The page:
Sep. 17—Seattle Kraken, NHL, Alaska hockey
When the puck drops at the University of Alaska Anchorage Seawolves' first hockey game since early 2020, it will mark the fulfillment of a years-long journey for the team — one which saw the squad cut altogether, then saved through a herculean show of support from hockey supporters across Alaska and beyond. Those years saw a pandemic-canceled season and another lost to the attrition of the program's collapse and rebuilding, followed by a slow and painstaking reassembly of talent that could build UAA into a contender.
As the Seawolves' hockey saga enters its next chapter, the task for local hockey fans is simple by comparisons: Show up for the team.
Ignominy, death and rebirth
The UAA hockey program received its death notice in September 2020, a victim of drastic funding cuts from Gov. Mike Dunleavy. Hockey wasn't alone — in addition to a host of academic programs, the school's gymnastics and alpine skiing programs also got the ax. But there was one hope for reinstatement: If boosters could raise the program's annual budget outside of university funding, the university's Board of Regents would entertain adding them back.
Both gymnastics and alpine skiing managed to do so, a credit to their supporters. But the financial requirement for hockey was twice as much as the other two sports combined, and it was an open question whether a community that hadn't supported the team strongly for at least a decade before the budget ax fell would rally to their cause. Even before the team was cut altogether, UAA had moved games to the small arena at the Seawolf Sports Complex on campus as a cost-saving measure; paying to host games at the mostly empty Sullivan Arena couldn't be justified. The team hadn't prevailed in the intrastate Governor's Cup series against the rival Nanooks of Fairbanks since 2009.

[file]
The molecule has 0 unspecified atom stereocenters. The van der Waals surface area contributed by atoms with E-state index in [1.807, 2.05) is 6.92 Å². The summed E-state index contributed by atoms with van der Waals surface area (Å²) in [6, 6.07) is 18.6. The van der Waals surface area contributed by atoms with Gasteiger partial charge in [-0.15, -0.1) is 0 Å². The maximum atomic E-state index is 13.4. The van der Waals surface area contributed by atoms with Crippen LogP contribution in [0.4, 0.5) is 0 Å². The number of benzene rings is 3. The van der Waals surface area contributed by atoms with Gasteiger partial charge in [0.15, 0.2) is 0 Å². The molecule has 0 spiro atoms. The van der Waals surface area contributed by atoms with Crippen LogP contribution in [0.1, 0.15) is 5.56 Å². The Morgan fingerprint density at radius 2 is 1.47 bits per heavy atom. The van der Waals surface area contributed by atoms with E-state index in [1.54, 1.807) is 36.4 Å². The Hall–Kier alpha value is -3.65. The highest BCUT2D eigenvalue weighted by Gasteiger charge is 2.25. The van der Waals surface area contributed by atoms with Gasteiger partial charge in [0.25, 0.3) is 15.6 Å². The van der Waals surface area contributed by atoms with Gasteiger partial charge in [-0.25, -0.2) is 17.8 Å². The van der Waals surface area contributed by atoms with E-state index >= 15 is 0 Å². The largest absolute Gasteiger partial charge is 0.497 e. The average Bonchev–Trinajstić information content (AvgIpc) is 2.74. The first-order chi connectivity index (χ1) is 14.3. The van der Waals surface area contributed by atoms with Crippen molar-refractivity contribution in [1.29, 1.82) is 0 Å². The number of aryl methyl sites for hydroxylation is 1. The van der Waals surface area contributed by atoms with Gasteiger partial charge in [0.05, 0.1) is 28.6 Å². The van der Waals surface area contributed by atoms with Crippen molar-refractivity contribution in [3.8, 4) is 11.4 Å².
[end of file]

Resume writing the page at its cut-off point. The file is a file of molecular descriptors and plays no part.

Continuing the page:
But the death of the program was a wake-up call to the greater hockey community, both in Anchorage and statewide. Alaska prides itself as a hockey state and Anchorage has a proud tradition as a hockey town — but all of a sudden, there was no team to support that status. No more Aces. No more Seawolves. The pipeline from Anchorage youth hockey to the pros that once launched Scotty Gomez on his way to the Stanley Cup was broken — some feared irreparably.
What followed was an incredible fundraising effort that stretched from youth hockey teams all the way to the Seattle Kraken, ultimately successful in its goal of securing $3 million in just under a year to resurrect UAA hockey.
The long road back
Reaching the fundraising goal was only the first step back to life for the program. Former head coach Matt Curley departed to coach in the U.S. Hockey League while UAA's hockey future was in doubt, as had many of the team's players, who didn't want to sacrifice years of NCAA eligibility for a program whose continued existence was uncertain.
But one by one, the pieces came together. Former Chugiak High Mustang, UAA Seawolf and Alaska Aces player Matt Shasby came on board as the program's new head coach. In January, he was able to recruit Fairbanks Ice Dogs head coach Trevor Stewart, who led the Interior Alaska junior hockey team to two national championships over the past decade; Stewart will serve as associate head coach for the Seawolves. Aided by new NCAA policies making transfers easier and giving players a year of expanded eligibility due to the COVID-19 pandemic's effects, players returned too.
Will all of this positive momentum carry over to success on the ice? That remains to be seen. A feel-good story is no guarantee that a season will go your way, and rebuilding an entire hockey program almost from scratch is a major undertaking — one that won't be complete in a single year, or even a few. But one thing's for sure: If you want to see where the story goes from here, the best way is to be in a seat rinkside when the Seawolves face off on Friday, Sept. 23 against Simon Fraser University. They've come this far; the least we can do is show up to see how much farther they can go. After all, UAA has rebuilding to do as a hockey program, but Anchorage has work to do to reestablish its reputation as a hockey town, too.